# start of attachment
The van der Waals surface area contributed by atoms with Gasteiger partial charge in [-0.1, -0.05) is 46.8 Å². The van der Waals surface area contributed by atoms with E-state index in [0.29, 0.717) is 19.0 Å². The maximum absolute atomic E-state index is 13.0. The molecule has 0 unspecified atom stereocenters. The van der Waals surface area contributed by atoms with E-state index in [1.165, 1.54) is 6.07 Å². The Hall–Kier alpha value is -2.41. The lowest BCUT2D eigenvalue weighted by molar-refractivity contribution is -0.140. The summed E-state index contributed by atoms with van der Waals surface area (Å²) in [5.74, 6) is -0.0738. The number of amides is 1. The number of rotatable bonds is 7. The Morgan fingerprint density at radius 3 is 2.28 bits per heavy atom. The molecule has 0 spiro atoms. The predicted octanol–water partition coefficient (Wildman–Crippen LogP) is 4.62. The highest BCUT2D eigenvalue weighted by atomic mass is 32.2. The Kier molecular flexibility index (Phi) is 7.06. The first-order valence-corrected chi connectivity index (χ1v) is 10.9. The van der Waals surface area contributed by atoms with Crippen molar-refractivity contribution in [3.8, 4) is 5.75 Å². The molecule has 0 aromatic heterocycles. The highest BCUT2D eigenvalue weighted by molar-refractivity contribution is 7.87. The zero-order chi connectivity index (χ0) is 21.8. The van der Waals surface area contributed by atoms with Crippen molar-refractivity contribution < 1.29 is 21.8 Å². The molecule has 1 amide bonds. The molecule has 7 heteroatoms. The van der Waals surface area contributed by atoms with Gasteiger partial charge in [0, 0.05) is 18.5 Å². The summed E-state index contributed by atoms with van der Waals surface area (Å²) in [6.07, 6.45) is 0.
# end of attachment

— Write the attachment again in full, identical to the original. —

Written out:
The van der Waals surface area contributed by atoms with Gasteiger partial charge in [-0.1, -0.05) is 46.8 Å². The van der Waals surface area contributed by atoms with E-state index in [0.29, 0.717) is 19.0 Å². The maximum absolute atomic E-state index is 13.0. The molecule has 0 unspecified atom stereocenters. The van der Waals surface area contributed by atoms with E-state index in [1.165, 1.54) is 6.07 Å². The Hall–Kier alpha value is -2.41. The lowest BCUT2D eigenvalue weighted by molar-refractivity contribution is -0.140. The summed E-state index contributed by atoms with van der Waals surface area (Å²) in [5.74, 6) is -0.0738. The number of amides is 1. The number of rotatable bonds is 7. The Morgan fingerprint density at radius 3 is 2.28 bits per heavy atom. The molecule has 0 spiro atoms. The predicted octanol–water partition coefficient (Wildman–Crippen LogP) is 4.62. The highest BCUT2D eigenvalue weighted by atomic mass is 32.2. The Kier molecular flexibility index (Phi) is 7.06. The first-order valence-corrected chi connectivity index (χ1v) is 10.9. The van der Waals surface area contributed by atoms with Crippen molar-refractivity contribution in [3.8, 4) is 5.75 Å². The molecule has 0 aromatic heterocycles. The highest BCUT2D eigenvalue weighted by molar-refractivity contribution is 7.87. The zero-order chi connectivity index (χ0) is 21.8. The van der Waals surface area contributed by atoms with Crippen molar-refractivity contribution < 1.29 is 21.8 Å². The molecule has 1 amide bonds. The molecule has 7 heteroatoms. The van der Waals surface area contributed by atoms with Gasteiger partial charge in [0, 0.05) is 18.5 Å². The summed E-state index contributed by atoms with van der Waals surface area (Å²) in [6.07, 6.45) is 0.